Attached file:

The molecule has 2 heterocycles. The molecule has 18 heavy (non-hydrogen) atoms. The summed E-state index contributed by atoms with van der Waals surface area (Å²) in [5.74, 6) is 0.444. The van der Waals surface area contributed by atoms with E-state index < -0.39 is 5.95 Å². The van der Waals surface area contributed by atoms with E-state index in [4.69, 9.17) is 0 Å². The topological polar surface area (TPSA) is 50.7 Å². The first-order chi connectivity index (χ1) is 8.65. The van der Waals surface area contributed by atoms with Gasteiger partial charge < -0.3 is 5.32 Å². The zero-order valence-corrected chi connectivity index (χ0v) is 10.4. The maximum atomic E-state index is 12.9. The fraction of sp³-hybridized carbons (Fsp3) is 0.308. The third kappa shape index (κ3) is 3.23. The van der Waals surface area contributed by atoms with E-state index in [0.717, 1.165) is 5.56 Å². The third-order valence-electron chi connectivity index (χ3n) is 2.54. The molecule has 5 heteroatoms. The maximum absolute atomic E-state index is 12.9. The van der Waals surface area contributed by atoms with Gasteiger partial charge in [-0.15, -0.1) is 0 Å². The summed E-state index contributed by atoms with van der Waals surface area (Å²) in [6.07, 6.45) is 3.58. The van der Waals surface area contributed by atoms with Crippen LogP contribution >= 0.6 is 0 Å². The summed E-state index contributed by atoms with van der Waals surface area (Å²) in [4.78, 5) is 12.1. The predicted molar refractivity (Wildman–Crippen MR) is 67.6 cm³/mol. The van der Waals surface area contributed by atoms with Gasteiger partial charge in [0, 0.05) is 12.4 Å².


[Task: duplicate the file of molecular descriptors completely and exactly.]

The molecule has 2 heterocycles. The molecule has 18 heavy (non-hydrogen) atoms. The summed E-state index contributed by atoms with van der Waals surface area (Å²) in [5.74, 6) is 0.444. The van der Waals surface area contributed by atoms with E-state index < -0.39 is 5.95 Å². The van der Waals surface area contributed by atoms with E-state index in [4.69, 9.17) is 0 Å². The topological polar surface area (TPSA) is 50.7 Å². The first-order chi connectivity index (χ1) is 8.65. The van der Waals surface area contributed by atoms with Gasteiger partial charge < -0.3 is 5.32 Å². The zero-order valence-corrected chi connectivity index (χ0v) is 10.4. The maximum atomic E-state index is 12.9. The fraction of sp³-hybridized carbons (Fsp3) is 0.308. The third kappa shape index (κ3) is 3.23. The van der Waals surface area contributed by atoms with E-state index in [0.717, 1.165) is 5.56 Å². The third-order valence-electron chi connectivity index (χ3n) is 2.54. The molecule has 5 heteroatoms. The maximum absolute atomic E-state index is 12.9. The van der Waals surface area contributed by atoms with Gasteiger partial charge in [-0.15, -0.1) is 0 Å². The summed E-state index contributed by atoms with van der Waals surface area (Å²) in [6.07, 6.45) is 3.58. The van der Waals surface area contributed by atoms with Crippen LogP contribution >= 0.6 is 0 Å². The summed E-state index contributed by atoms with van der Waals surface area (Å²) in [4.78, 5) is 12.1. The predicted molar refractivity (Wildman–Crippen MR) is 67.6 cm³/mol. The van der Waals surface area contributed by atoms with Gasteiger partial charge in [0, 0.05) is 12.4 Å².